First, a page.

2012 – Mark Chipman

Mark Chipman

Mark Chipman has been the Governor for the Winnipeg Jets on the National Hockey League’s Board of Governors, as well as Chairman of the Board for True North Sports & Entertainment Limited which operates the MTS Centre, the Winnipeg Jets, and the MTS Iceplex.

In the spring of 2011, Chipman, along with business partner David Thomson, purchased the Atlanta Thrashers and relocated the team to Winnipeg.

From 1996-2011, Chipman owned and operated the Manitoba Moose, which transitioned from the International Hockey League to the American Hockey League upon completion of the 2000-2001 season.

Chipman brought the Manitoba Moose to Winnipeg in the spring of 1996, when the International Hockey League (IHL) announced that a group headed by Chipman had earned that right. Chipman was the new franchise’s President and was named an Alternate International League Governor as the Manitoba Moose began playing in the 1996-97 IHL season.

At the end of the 2000-01 season, Chipman represented several former IHL members through negotiations that ultimately led to the acceptance of six IHL teams into the American Hockey League (AHL). He was a member of the AHL’s executive committee and served as the chairman of the league’s strategic planning committee during the crucial time surrounding the uncertain NHL labour situation.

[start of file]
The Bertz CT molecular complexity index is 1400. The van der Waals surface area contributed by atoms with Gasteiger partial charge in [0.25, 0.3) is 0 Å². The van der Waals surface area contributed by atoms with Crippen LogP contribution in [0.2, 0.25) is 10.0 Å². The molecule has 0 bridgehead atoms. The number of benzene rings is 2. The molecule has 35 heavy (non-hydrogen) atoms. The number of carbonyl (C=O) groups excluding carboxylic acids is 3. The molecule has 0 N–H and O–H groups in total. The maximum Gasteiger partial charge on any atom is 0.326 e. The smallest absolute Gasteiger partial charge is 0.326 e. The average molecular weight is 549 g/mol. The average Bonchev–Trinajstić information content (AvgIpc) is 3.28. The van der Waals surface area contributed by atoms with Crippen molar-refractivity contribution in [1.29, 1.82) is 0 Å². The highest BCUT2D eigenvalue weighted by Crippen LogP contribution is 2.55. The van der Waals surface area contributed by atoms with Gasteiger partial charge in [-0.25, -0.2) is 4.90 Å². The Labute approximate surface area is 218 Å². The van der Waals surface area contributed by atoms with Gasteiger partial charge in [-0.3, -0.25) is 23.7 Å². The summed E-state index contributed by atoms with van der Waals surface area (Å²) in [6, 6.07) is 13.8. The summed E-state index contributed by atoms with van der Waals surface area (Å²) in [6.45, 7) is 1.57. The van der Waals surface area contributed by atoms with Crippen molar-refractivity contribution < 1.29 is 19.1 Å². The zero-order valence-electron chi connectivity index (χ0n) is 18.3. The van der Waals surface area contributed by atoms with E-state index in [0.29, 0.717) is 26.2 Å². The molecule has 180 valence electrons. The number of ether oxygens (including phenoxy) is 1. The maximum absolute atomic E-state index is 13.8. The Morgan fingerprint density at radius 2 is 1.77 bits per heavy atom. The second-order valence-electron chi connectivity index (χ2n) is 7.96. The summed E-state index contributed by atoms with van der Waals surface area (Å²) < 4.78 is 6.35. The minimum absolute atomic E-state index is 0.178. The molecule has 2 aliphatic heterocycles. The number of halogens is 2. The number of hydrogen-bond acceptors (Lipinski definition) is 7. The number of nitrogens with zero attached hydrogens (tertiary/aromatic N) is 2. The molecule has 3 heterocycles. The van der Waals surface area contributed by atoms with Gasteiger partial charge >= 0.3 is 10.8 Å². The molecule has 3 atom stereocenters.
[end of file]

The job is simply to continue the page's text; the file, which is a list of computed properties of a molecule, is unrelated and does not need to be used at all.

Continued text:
At the conclusion of the 2004-05 season, Chipman was honoured with the AHL’s James C. Hendy award as the league’s top executive as he spearheaded the private sector group which oversaw the successful completion and opening in November 2004 of the new state-of-the-art MTS Centre entertainment complex in Winnipeg.

Born and raised in Winnipeg, Chipman attended the University of North Dakota where he lettered in varsity football while earning an Honours B.A. in Economics and a Juris Doctorate Degree in Law. He also holds the position of President of the Winnipeg-based Megill-Stephenson Company.

In addition to his business and hockey interests, Chipman is actively involved in a number of Winnipeg community efforts. Mark and his wife Patti both play major roles in the events of the Winnipeg Jets True North Foundation, formerly The Manitoba Moose Yearling Foundation, that has raised $2.5 million since its inception in October, 1996.